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India and the University of Michigan: A rich history and an exciting future


By Mark S. Schlissel

For more than a century, India and the University of Michigan have shared a commitment to quality education and mutual prosperity. Now our future has even more potential for success because of our shared commitment to innovation and technology.

U-M is working to address many of the same challenges faced by India as we strive to deliver quality education at large scales. Population growth, combined with the needs of a global economy in the information age, places a premium on an educated workforce with the training and agility to succeed in a rapidly changing world. Professionals in both our nations are increasingly asked to solve problems and understand markets that encompass different nations, cultures and traditions.

At the University of Michigan, our core values of academic excellence and collaboration are the foundation of our global approach. We have made investments in innovation and technology that offer many opportunities for partnerships. Faculty, students and graduates develop and nurture relationships with people in areas such as education, health care, business and government with the goal of producing long-term benefits.

One of our most impactful and innovative joint efforts is our Medical School’s collaboration with All India Institute of Medical Sciences in Delhi. Together, we’ve conducted research on cancer, immunology, genetics, trauma and disaster medicine.

Scale never comes at the expense of quality at U-M. Using Big Data and innovative pedagogies, we have expanded the field of learning science, including devoting resources to the development of learning analytics to enhance the quality of our curriculum. This includes a $50 million investment in a new Center for Academic Innovation, which was established in part to enable greater collaborations around the globe and improve access to high quality education.

U-M’s engagement with India dates back more than a century. In 1897, Sanskrit was first taught at the university. Pioneering sugarcane scientist Janaki Ammal sought out the University of Michigan for its world-class education in the 1920s, becoming the first Indian woman to earn a doctorate in botany.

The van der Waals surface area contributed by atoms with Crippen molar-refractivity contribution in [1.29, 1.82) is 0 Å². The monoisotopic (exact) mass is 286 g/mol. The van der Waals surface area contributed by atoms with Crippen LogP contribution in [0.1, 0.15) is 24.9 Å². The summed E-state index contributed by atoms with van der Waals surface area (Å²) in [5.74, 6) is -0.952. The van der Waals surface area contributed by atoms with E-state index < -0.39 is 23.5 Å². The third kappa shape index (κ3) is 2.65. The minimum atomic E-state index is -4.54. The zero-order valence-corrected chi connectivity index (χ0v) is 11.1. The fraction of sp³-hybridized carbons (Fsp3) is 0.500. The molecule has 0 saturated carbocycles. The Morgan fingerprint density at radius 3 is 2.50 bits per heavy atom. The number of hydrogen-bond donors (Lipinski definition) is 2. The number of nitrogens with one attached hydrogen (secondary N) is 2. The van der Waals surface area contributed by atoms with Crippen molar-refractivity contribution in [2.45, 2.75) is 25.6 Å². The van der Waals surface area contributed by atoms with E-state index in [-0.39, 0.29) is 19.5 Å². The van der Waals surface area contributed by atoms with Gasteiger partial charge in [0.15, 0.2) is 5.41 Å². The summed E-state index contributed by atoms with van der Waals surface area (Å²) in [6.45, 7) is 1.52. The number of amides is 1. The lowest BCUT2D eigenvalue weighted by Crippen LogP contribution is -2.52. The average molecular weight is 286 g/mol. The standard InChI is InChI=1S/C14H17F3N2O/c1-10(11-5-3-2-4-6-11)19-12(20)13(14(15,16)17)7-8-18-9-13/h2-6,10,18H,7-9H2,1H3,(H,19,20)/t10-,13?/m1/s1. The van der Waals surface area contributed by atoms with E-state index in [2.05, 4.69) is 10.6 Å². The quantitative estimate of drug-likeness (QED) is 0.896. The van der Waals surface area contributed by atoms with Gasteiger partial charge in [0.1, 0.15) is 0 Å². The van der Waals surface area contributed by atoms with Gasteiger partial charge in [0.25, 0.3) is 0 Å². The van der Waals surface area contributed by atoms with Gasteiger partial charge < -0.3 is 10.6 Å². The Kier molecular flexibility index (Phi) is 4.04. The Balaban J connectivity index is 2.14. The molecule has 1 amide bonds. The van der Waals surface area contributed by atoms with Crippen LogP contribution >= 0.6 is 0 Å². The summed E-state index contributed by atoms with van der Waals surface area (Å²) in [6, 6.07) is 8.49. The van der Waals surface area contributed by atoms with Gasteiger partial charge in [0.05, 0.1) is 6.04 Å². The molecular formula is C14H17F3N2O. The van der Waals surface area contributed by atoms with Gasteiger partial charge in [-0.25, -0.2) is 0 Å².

Today, 616,000 Indian learners have also engaged with our curriculum by taking our open online courses developed by our world-class faculty in many fields. Additionally, more than 550 industry leaders from 70 Indian companies have enhanced their knowledge and skills through the Executive Education program at our Ross School of Business. Many U-M students benefit from coming to India, as well, including 90 future nurses who have learned during internships at the Salokaya College of Nursing.

A story recounted by U-M professor Gautam Kaul shows the potential interest in our shared future. While teaching an online introduction to finance course, Prof. Kaul visited India and announced that he would meet students at a local coffee shop. Three hundred Indian students signed up, creating a demand so high that he moved the session to a nearby shopping mall.

It is this passion and commitment that are inspiring much of our work together.

The University of Michigan looks forward to strengthening partnerships with India to advance technology and innovation in ways that produce mutual benefits, enhance economic growth, and expand educational and research opportunities for our talented faculty and students.

My additional pledge to all of you is that the University of Michigan will continue to work to remain open to scholars and collaborations across international borders. In recent months and years, we have strived to support students, faculty and staff from all countries as US policies have shifted and become less predictable.

At the University of Michigan, we are proud to be home to a global community of scholars, from India and elsewhere, who make us whole and better able to serve the world through education and research.

(Mark S. Schlissel is President of the University of Michigan. He is visiting India this week.)





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